You can use the Alignment tab of the Format Cells dialog box to merge cells, but using the Merge & Center control in the Alignment group on the Ribbon (or on the Mini toolbar) is simpler.
To merge cells, select the cells that you want to merge and then click the Home > Alignment > Merge & Center button. The Merge & Center button acts as a toggle.
To unmerge cells, select the merged cells and click the Merge & Center button again.
The Home > Alignment > Merge & Center control contains a drop-down list with these additional options:
- Merge Across: When a multirow range is selected, this command creates multiple merged cells—one for each row.
- Merge Cells: Merges the selected cells without applying the Center attribute.
- Unmerge Cells: Unmerges the selected cells.
You can display text horizontally, vertically, or at any angle between 90 degrees up and 90 degrees down.
From the Home > Alignment > Orientation drop-down list, you can apply the most common text angles.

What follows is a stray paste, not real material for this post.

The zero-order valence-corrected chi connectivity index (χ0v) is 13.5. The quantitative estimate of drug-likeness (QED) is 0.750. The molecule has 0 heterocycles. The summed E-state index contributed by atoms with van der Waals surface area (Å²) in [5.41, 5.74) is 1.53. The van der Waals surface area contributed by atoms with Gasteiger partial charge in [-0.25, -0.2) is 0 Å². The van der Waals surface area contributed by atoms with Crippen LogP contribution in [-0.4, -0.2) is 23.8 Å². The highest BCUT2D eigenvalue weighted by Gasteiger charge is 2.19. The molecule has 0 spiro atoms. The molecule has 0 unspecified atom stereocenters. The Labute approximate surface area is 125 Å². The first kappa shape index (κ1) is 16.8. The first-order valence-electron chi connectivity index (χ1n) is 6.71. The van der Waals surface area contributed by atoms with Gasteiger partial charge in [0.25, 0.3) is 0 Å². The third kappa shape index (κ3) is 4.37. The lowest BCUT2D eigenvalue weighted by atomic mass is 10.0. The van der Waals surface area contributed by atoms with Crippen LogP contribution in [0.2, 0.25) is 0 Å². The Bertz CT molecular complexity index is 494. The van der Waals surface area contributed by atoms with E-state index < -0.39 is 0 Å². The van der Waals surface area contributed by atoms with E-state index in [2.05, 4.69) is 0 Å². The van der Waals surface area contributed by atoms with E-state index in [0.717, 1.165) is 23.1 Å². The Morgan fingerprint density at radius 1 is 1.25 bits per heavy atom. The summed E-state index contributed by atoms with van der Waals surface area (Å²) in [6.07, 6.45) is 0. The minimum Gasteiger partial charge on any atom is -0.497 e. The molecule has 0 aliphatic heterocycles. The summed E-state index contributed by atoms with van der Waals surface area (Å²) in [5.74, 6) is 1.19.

For more control, use the Alignment tab of the Format Cells dialog box (press Ctrl+1). In the Format Cells dialog box, use the Degrees spinner control—or just drag the red pointer in the gauge. You can specify a text angle between –90 and +90 degrees.
The screenshot below shows the effect.
By default, text direction is set to Context, which means that text and numbers are aligned according to the language of the first character entered. For example, text in the cell is right-aligned if the first character is from a right-to-left language, and text is left-aligned if the first character in the cell is from a left-to-right language.
Using colors and shading
You control the color of the cell's text by choosing Home > Font > Font Color. Control the cell's background color by choosing Home > Font > Fill Color. Both of these color controls are also available on the Mini toolbar, which appears when you right-click a cell or range. Additional, you can also use the Fill tab of the Format Cells dialog box to apply different styles and colors to your cells.
Pick the color you want to use as the background color for the selected cell from the provided color options.
Click the No Color button to remove any color from the selected cell.